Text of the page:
Tuesday, December 13, 2016

God Made Me This Way

Thomas Nelson publishes a board book promoted on Amazon with this little blurb:

From a monkey’s swing to a zebra’s stripes, God made all of us just the way we are!

Using adorable animals, this book from Make Believe Ideas explores how fearfully and wonderfully God has made all of His creations. Parents and grandparents will be able to show little ones that God made them just the way they are for a purpose.”

When intended to encourage small children to be thankful for the divine ingenuity of their design, the phrase “God made me the way I am” is quite harmless and even helpful.

On the other hand, when I hear it from adults as an excuse for sin, I cringe.

Still Looking for That Elusive Gay Gene

It’s been more than two decades since the media coined the term “gay gene”, and I’ve still yet to see conclusive (or even strongly suggestive) evidence that sexual preference is genetically determined.

As The Atlantic aptly put it in this article last year, “No, Scientists Have Not Found the Gay Gene”. Current conventional wisdom says “a combination of genetic, hormonal, and social factors determine sexual orientation”. The latter may be most significant: all the gays I’ve interacted with over the years have had unusual home situations or traumatic experiences in their history that seem far more likely to be the source of their inclinations than DNA.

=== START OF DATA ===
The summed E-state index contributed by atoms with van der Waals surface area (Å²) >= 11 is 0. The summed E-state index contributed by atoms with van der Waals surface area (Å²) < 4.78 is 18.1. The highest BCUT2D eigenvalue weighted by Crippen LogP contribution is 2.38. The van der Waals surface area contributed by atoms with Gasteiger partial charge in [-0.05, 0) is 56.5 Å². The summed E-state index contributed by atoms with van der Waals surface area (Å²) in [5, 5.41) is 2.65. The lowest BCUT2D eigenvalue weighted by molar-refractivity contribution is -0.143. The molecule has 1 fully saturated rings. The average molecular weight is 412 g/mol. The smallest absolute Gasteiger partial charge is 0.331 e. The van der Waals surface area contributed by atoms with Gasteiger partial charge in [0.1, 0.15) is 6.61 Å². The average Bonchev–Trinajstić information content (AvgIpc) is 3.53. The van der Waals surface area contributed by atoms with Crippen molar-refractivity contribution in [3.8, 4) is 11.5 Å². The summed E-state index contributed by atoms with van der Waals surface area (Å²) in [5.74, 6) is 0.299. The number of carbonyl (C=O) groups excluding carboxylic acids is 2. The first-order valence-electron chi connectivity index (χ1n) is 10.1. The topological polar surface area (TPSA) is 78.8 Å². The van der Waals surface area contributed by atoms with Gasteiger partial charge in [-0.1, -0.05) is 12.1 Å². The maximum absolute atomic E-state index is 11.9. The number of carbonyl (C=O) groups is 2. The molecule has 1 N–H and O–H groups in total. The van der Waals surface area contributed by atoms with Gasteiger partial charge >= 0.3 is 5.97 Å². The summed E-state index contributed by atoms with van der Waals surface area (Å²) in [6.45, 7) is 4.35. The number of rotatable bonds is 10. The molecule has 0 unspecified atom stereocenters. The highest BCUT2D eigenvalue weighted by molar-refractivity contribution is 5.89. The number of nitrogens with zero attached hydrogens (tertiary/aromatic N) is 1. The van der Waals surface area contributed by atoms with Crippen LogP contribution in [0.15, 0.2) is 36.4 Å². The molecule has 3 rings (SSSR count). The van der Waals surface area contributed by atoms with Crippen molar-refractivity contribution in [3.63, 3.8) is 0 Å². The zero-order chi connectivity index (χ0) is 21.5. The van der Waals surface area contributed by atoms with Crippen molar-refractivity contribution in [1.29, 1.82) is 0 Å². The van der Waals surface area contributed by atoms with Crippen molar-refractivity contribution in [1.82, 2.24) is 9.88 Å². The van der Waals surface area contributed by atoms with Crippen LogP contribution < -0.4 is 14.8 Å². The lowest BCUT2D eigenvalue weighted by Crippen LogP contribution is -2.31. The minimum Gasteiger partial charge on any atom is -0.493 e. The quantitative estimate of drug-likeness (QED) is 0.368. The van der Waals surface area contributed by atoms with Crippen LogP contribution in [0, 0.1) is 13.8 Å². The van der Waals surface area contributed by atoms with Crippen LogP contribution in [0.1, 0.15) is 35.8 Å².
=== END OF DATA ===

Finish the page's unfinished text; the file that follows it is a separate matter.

Nurture trumping nature, in this instance. Perhaps.

Correlation and Causation

What scientists have found are possible connections (in the range of 70% predictable) between brain chemistry and behavior. But such connections are very much subject to interpretation. Objective researchers always add the caution that where such relationships appear to exist, correlation is not causation.

So the investigation continues, though there are, as might be expected, numerous voices insisting the matter is certain and nothing more needs to be said.

Factors More Influential Than Biology

On the other side of the argument is Dr. Paul McHugh, the Distinguished Service Professor of Psychiatry at Johns Hopkins University, who has studied sexuality for 40 years. He says categorically, “There is no gay gene.”

McHugh continues:
“There are factors more influential than biology. If you are a man and you grow up in a rural environment, you are four times less likely to have homosexual relationships than if you grow up in a metropolitan area. That’s not left-handedness.

If you are a lesbian, you are much more likely to be college-educated. That’s not something that happens at conception.

My point is that we now know that the environment is very important.”
Another thing we now know is that few in the media are interested in reporting facts that contradict the popular narrative.

Gay for Life … Or Not

It is also not at all clear that every set of existing human desires persists a lifetime, and certainly not at the same intensity, which tends to suggest that some factor (or factors) other than genetics is likely in play.